It’s that time of year when family films are released by the dozens in order to pass the word of the joys of the Christmas season. Many of these films are barely above palatable for any adult accompanying younger viewers while other movies (if the heart strings are plucked in the right combination) become holiday classics. However few films address this time of year in a way that excludes the population who are age appropriate to be bounced on Santa’s knee, but that is the crux of ‘A Very Harold and Kumar 3D Christmas’. Sure there is Santa, decorated trees, and the essence of Xmas yet none of the antics should be viewed by kids under the age of theater consent. Primarily because Santa gets bloodied, too many trees meet unfortunate ends, and the essence of Christmas can simply be found in a popular substance that is rolled up, smoked, and shared.
The first ‘Harold and Kumar’ film documented the life experiences of the friends in 2004’s ‘Harold and Kumar Go to White Castle’. At the time the characters were in college and were jonesing for a meal that satisfied their munchies ways. The second 2008 film in the series, ‘Harold and Kumar Escape From Guantanamo Bay’ takes place right after the boys come home from their trip to White Castle. Harold (John Cho) has a crush on a neighbor who has just flown off to Amsterdam which Kumar (Kal Penn) takes as a sign that the two of them must give chase. Fear not, despite the ‘Guantanamo Bay’ in the title all ends well.
In ‘Christmas’ it has been a few years since the best friends have even seen each other. Harold has done well for himself on Wall Street while Kumar is still living in the apartment they once shared surrounded by the White Castle boxes. His girlfriend he had since his ‘Guantanamo Bay’ days has moved out due to his persistence to honor a certain controlled substance above everything else, including his medical career. This doesn’t mean that Harold, despite his apparent success, doesn’t have his share of problems. He and his wife are trying to get pregnant and her side of the family are invading their overly holiday decorated home for Christmas. His father-in-law (Danny Trejo) despises him and blames a Korean gang for murdering his mother as she was bringing the family’s first Christmas tree in America home when he was just a mere lad (with a giant ominous looking beard). The two reunite when a package is delivered to Kumar’s door addressed to Harold. Awkwardly Kumar slowly realizes that Harold plans on having a huge holiday party to which he has not been invited. Harold opens the box to find a big fat something that looks much like an individually rolled cigarette. He informs Kumar that he no longer partakes in such activities further demonstrating how the friends have grown apart. Just when they are about to walk out of each other’s lives forever fate intervenes and a certain odd cigarette manages to burn down the tree that Harold’s father-in-law painstakingly grew and expects to be decorated perfectly when the family returns from midnight mass.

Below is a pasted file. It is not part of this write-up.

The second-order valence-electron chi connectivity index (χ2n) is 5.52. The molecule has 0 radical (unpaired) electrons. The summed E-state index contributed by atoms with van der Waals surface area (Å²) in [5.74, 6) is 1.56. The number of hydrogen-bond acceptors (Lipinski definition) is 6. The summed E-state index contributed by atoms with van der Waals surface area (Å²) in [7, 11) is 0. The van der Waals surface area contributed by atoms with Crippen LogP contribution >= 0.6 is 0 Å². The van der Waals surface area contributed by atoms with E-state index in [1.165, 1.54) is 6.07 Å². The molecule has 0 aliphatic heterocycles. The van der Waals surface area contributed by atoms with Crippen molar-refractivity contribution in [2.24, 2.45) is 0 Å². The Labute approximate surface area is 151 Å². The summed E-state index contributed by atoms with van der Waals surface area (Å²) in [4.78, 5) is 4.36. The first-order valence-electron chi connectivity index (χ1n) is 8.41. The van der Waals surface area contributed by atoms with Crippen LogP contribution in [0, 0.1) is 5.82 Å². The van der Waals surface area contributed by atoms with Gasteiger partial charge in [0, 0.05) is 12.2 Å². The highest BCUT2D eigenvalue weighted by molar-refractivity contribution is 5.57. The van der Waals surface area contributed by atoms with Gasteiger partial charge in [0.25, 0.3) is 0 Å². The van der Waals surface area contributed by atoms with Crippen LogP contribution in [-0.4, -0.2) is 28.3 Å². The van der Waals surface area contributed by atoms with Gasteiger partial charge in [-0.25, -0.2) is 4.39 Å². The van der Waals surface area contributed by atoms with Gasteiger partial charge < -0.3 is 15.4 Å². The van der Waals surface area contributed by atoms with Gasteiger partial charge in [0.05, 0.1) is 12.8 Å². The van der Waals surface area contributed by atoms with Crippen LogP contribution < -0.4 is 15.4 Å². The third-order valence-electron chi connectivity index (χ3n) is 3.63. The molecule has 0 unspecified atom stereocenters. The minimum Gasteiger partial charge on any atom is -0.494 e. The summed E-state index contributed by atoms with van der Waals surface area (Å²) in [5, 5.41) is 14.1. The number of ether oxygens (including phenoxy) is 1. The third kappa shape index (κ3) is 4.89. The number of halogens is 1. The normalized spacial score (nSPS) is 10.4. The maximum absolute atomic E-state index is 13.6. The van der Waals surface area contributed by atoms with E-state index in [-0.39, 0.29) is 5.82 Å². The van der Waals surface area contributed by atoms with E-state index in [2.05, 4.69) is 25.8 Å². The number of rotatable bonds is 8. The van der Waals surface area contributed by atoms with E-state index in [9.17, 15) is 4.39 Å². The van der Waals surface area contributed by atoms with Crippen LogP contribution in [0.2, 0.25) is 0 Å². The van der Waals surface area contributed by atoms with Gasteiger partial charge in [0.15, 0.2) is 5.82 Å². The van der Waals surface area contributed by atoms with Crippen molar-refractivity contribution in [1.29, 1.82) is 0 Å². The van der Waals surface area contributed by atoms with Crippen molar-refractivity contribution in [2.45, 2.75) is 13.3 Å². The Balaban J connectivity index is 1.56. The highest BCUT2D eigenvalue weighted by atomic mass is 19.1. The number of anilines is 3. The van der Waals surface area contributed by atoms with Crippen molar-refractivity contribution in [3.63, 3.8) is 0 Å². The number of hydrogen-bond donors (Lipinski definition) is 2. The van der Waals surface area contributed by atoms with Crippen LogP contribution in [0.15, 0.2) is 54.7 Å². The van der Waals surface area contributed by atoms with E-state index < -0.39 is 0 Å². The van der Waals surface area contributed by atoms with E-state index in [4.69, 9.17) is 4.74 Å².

No ‘Harold and Kumar’ film would be complete without the appearance of Patrick Neal Harris. Despite being shot and presumably murdered in ‘Guantanamo’ he has risen from the grave and is now comfortable living life as a gay man (David Burtka PNH’s real fiancée plays his fiancée in the movie – they also share a long screen kiss) but in all might just be a ruse. Several characters from past films have cameos in this latest offering along with an introduction of a certain mechanical device that makes the world’s best waffles. BTW, if you don’t love Wafflebot then you don’t have a heart.
The guy selling the tickets at the AMC theater at BarryWoods said that the 3D effects were some of the best and he wasn’t kidding (good call anonymous ticket guy!). At the beginning of the film there is an egg fight which offers a good demonstration as to why 3D was invented. There are several scenes where the 3D effects mimic the reaching and ducking responses from the audience much like when the films did when the technology was first introduced. At some points I wouldn’t have been surprised to see Vincent Price popping up somewhere talking about ‘The Tingler’.
I thought the movie was hilarious, but I know that this sort of humor isn’t everyone’s cup of tea. I don’t necessarily think you have to be a stoner to enjoy the film, but if you are uptight about marijuana than stay far away from anything ‘Harold and Kumar’. Despite the topic matter, I do think there was a sophistication to the script (Jon Hurwitz and Hayden Schlossberg) that made it above the pot focused films of the past. Neither Kumar or Harold are dolts, it is just that Kumar needs to mature and Harold needs to not be so uptight. All three films do a fine job about commenting on American stereotypes while demonstrating how we really are a melting pot society. I enjoyed the nods to classic Christmas movies along with the Claymation/stop motion sequence which featured a line, “I bet you wish you weren’t high” (‘It’s a Very Jolly Day (For You to Die)’ sung by Gregtronic). I also appreciated the through away line about how if Kumar could clean up his act he could work for the white house.
Overall, I would recommend ‘A Very Harold and Kumar 3D Christmas’. It isn’t a family film so probably isn’t showing in too many theaters still, but it is a very merry film for a date night or time with friends. However know what you are walking into before buying a ticket. There is nudity and some questionable gimmicks (such as a child accidently getting a contact high). I think this film on the same comedy level as ‘National Lampoon’s Christmas Vacation’.